James Hird has left the door ajar for a return to coaching amid speculation he could be sought out to apply for the vacant Essendon job.
In an interview recorded before the Bombers sacked Ben Rutten last month, the Essendon great was non-committal about a return to the coaching box.
Hird has helped out at GWS this year, first as a leadership advisor, then as an assistant coach to former Essendon teammate Mark McVeigh after long-time Giants mentor Leon Cameron left the club in May.
But Hird did not shut down a question from broadcaster Mark Howard about his coaching ambitions.
"There's a lot of elements about it (coaching) I like," Hird told the Howie Games podcast, released on Thursday.
"I was asked by the CEO of a footy club six weeks ago if I'd like to coach - not his club - but if I'd like to coach again.
"I'd have to have family considerations to do it.
"I love the fact that you get in deeply and you work with young people to create something really, really special and you create a great team environment."
But Hird did say his age, 49, could be a factor and admitted a return to coaching would be a major risk after his traumatic exit from Essendon in 2015 amid the fallout of the Bombers' supplements saga.
"I've worked very hard over the last six years to create another business arm," Hird said.
"At 50, you go down that (coaching) path and that's almost it.
"I'd have to think very carefully about the path that I take and there has to be an opportunity, too."
It comes after former St Kilda and Fremantle coach Ross Lyon rejected overtures to apply for the Essendon job, saying there was "no vibe" to him being a contender.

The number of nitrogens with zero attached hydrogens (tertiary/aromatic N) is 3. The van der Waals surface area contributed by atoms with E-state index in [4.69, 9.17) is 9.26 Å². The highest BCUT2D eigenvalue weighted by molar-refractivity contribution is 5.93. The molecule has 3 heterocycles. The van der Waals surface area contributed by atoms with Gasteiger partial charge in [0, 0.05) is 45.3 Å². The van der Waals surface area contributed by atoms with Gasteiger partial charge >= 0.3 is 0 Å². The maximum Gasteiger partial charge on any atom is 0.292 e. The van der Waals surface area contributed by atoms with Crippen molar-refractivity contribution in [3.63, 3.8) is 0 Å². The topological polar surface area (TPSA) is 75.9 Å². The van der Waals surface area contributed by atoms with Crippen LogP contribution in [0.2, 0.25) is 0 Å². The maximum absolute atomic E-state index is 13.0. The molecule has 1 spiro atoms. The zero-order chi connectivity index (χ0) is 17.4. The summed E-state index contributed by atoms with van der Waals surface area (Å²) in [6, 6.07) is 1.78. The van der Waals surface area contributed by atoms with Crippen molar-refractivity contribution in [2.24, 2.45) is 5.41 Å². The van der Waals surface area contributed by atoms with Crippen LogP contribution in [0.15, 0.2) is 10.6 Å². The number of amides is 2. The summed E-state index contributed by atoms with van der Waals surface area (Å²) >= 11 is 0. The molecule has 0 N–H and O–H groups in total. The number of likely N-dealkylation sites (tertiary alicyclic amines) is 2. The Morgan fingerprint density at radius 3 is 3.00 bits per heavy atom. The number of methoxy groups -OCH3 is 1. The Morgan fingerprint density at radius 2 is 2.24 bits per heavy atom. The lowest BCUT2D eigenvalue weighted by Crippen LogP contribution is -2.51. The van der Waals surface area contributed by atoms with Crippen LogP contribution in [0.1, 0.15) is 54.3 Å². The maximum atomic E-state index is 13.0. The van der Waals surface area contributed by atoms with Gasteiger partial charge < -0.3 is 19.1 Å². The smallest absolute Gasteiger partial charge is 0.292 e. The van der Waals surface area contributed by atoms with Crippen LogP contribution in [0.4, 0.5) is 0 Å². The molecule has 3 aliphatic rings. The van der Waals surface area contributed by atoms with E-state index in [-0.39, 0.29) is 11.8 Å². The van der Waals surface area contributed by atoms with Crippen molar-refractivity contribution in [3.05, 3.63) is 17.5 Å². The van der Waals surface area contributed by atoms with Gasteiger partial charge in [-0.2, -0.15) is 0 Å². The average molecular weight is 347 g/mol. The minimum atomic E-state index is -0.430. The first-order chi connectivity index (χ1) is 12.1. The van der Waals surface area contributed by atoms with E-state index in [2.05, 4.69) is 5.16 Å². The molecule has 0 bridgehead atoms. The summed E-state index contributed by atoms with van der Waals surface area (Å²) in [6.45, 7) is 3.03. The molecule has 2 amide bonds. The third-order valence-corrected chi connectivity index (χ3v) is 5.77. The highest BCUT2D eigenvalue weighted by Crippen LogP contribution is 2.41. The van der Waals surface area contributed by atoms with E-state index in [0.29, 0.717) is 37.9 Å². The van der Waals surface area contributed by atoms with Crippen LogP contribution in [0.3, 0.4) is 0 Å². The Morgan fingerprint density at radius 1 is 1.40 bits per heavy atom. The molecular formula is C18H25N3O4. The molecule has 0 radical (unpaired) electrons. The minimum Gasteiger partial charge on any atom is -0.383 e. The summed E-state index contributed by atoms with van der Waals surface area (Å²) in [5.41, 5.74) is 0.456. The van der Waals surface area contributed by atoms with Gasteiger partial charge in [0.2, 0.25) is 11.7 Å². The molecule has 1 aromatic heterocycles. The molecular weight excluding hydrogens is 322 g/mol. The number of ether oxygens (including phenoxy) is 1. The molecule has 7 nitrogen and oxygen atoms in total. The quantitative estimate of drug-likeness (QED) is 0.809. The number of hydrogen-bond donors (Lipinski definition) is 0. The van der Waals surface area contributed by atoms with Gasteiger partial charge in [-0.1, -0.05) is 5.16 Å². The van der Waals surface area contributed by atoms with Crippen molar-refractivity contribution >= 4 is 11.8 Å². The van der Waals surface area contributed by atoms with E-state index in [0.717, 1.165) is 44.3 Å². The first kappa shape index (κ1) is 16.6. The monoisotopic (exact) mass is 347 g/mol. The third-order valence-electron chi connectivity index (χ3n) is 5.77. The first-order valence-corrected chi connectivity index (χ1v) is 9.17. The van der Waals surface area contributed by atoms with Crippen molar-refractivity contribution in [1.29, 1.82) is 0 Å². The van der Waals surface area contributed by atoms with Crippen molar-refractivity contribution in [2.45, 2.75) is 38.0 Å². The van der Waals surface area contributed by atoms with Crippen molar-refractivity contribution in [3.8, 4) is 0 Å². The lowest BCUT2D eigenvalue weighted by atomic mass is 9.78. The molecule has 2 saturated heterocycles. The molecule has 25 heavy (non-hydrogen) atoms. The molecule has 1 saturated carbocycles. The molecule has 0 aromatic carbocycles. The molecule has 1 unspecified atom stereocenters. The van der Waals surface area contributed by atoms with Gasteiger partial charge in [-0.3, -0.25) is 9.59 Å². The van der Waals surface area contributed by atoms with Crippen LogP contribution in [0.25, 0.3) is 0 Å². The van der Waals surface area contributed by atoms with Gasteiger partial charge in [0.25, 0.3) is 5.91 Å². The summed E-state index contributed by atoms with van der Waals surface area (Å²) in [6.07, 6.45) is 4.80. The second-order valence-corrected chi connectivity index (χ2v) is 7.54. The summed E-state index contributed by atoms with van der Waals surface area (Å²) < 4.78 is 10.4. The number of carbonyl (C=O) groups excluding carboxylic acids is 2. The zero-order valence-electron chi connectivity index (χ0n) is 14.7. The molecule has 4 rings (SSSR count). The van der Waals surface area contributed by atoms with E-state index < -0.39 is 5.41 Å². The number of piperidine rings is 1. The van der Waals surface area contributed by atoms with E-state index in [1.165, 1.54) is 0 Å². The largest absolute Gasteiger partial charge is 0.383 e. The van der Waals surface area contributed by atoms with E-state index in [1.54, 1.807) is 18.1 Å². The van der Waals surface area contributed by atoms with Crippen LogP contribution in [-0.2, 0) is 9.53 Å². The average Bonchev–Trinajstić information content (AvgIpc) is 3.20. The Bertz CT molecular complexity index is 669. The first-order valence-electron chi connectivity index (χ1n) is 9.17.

Lyon ruling himself out of the race following the Bombers' bungled pursuit of Alastair Clarkson, who has since been appointed as North Melbourne's coach.
Essendon have put together a committee including Robert Walls and Jordan Lewis to choose the club's next coach with president David Barham indicating he would like an experienced leader.
Meanwhile, Hird also went into detail about the supplements saga for the first time in a number of years.
During the in-depth interview, Essendon's last premiership captain claimed his greatest weakness was trusting people during his ill-fated stint as Bombers coach.
"We had two people there who were bad people, I don't think they cheated, but that's debatable," Hird told the Howie Games podcast.
"The thing that is the most upsetting is there's 34 players who have done absolutely nothing wrong and their families and them have suffered hugely for it, and so have the Essendon supporters."
Hird spent five weeks in a Melbourne psychiatric facility in 2017 but has rebuilt his life since.
"It was horrible, it was absolutely horrible (waking up in hospital), but it was a necessary part of the journey in terms of where I am now," Hird said.
"My brain was just going at 100 miles an hour, and it wouldn't stop spinning.
"I'm not proud of what happened but I am proud of the resilience that I have to actually get to where I am."
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